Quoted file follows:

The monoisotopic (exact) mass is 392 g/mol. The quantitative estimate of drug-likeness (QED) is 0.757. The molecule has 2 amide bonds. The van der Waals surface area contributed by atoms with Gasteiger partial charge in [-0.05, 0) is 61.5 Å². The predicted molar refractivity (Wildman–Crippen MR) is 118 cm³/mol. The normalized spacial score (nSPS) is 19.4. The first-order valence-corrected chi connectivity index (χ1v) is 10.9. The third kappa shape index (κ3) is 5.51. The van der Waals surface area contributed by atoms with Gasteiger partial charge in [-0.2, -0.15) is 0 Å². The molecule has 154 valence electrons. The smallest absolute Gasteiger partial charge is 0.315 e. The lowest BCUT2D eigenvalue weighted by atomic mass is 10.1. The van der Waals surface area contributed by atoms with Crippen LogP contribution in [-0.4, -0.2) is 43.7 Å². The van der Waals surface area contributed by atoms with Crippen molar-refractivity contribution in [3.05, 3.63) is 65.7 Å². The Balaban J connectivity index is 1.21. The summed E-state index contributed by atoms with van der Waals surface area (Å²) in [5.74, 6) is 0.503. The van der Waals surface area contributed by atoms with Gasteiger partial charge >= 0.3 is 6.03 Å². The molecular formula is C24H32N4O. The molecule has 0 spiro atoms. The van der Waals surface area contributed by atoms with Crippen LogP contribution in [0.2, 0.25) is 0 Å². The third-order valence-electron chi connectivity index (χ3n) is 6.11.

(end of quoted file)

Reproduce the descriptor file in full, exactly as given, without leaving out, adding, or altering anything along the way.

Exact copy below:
The monoisotopic (exact) mass is 392 g/mol. The quantitative estimate of drug-likeness (QED) is 0.757. The molecule has 2 amide bonds. The van der Waals surface area contributed by atoms with Gasteiger partial charge in [-0.05, 0) is 61.5 Å². The predicted molar refractivity (Wildman–Crippen MR) is 118 cm³/mol. The normalized spacial score (nSPS) is 19.4. The first-order valence-corrected chi connectivity index (χ1v) is 10.9. The third kappa shape index (κ3) is 5.51. The van der Waals surface area contributed by atoms with Gasteiger partial charge in [-0.2, -0.15) is 0 Å². The molecule has 154 valence electrons. The smallest absolute Gasteiger partial charge is 0.315 e. The lowest BCUT2D eigenvalue weighted by atomic mass is 10.1. The van der Waals surface area contributed by atoms with Crippen LogP contribution in [-0.4, -0.2) is 43.7 Å². The van der Waals surface area contributed by atoms with Crippen molar-refractivity contribution in [3.05, 3.63) is 65.7 Å². The Balaban J connectivity index is 1.21. The summed E-state index contributed by atoms with van der Waals surface area (Å²) in [5.74, 6) is 0.503. The van der Waals surface area contributed by atoms with Gasteiger partial charge >= 0.3 is 6.03 Å². The molecular formula is C24H32N4O. The molecule has 0 spiro atoms. The van der Waals surface area contributed by atoms with Crippen LogP contribution in [0.2, 0.25) is 0 Å². The third-order valence-electron chi connectivity index (χ3n) is 6.11.